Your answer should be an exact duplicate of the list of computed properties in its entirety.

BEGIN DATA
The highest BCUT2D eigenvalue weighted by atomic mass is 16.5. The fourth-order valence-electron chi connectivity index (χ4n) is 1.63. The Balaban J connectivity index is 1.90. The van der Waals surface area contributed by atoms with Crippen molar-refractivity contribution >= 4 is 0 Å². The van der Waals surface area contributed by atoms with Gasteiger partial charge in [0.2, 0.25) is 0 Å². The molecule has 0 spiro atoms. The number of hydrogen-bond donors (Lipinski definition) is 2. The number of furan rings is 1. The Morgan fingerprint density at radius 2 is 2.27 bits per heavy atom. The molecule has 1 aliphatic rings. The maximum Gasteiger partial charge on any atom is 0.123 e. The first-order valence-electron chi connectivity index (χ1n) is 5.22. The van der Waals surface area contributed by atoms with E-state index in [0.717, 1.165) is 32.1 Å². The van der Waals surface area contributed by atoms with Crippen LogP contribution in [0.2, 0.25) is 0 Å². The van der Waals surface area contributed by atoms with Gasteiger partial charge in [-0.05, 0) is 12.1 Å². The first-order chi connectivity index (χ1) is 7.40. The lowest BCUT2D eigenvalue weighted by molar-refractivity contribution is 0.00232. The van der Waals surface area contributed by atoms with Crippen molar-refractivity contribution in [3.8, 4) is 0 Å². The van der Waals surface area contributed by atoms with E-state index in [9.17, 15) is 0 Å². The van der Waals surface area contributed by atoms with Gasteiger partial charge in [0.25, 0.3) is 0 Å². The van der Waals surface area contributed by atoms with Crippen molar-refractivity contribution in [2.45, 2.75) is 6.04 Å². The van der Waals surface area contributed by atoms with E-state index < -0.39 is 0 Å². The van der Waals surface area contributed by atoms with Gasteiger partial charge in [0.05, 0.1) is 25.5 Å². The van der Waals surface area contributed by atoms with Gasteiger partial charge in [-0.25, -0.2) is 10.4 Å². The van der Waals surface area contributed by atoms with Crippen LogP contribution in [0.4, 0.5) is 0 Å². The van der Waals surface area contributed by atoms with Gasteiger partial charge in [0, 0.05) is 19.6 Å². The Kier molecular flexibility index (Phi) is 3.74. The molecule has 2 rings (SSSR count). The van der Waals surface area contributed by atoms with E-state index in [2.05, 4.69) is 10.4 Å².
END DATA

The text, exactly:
The highest BCUT2D eigenvalue weighted by atomic mass is 16.5. The fourth-order valence-electron chi connectivity index (χ4n) is 1.63. The Balaban J connectivity index is 1.90. The van der Waals surface area contributed by atoms with Crippen molar-refractivity contribution >= 4 is 0 Å². The van der Waals surface area contributed by atoms with Gasteiger partial charge in [0.2, 0.25) is 0 Å². The molecule has 0 spiro atoms. The number of hydrogen-bond donors (Lipinski definition) is 2. The number of furan rings is 1. The Morgan fingerprint density at radius 2 is 2.27 bits per heavy atom. The molecule has 1 aliphatic rings. The maximum Gasteiger partial charge on any atom is 0.123 e. The first-order valence-electron chi connectivity index (χ1n) is 5.22. The van der Waals surface area contributed by atoms with E-state index in [0.717, 1.165) is 32.1 Å². The van der Waals surface area contributed by atoms with Crippen LogP contribution in [0.2, 0.25) is 0 Å². The van der Waals surface area contributed by atoms with Gasteiger partial charge in [-0.05, 0) is 12.1 Å². The first-order chi connectivity index (χ1) is 7.40. The lowest BCUT2D eigenvalue weighted by molar-refractivity contribution is 0.00232. The van der Waals surface area contributed by atoms with Crippen molar-refractivity contribution in [3.8, 4) is 0 Å². The van der Waals surface area contributed by atoms with E-state index in [9.17, 15) is 0 Å². The van der Waals surface area contributed by atoms with Gasteiger partial charge in [0.25, 0.3) is 0 Å². The van der Waals surface area contributed by atoms with Crippen molar-refractivity contribution in [2.45, 2.75) is 6.04 Å². The van der Waals surface area contributed by atoms with E-state index < -0.39 is 0 Å². The van der Waals surface area contributed by atoms with Gasteiger partial charge in [0.05, 0.1) is 25.5 Å². The van der Waals surface area contributed by atoms with Gasteiger partial charge in [-0.25, -0.2) is 10.4 Å². The van der Waals surface area contributed by atoms with Crippen LogP contribution in [0.4, 0.5) is 0 Å². The van der Waals surface area contributed by atoms with Gasteiger partial charge in [0, 0.05) is 19.6 Å². The Kier molecular flexibility index (Phi) is 3.74. The molecule has 2 rings (SSSR count). The van der Waals surface area contributed by atoms with E-state index in [2.05, 4.69) is 10.4 Å².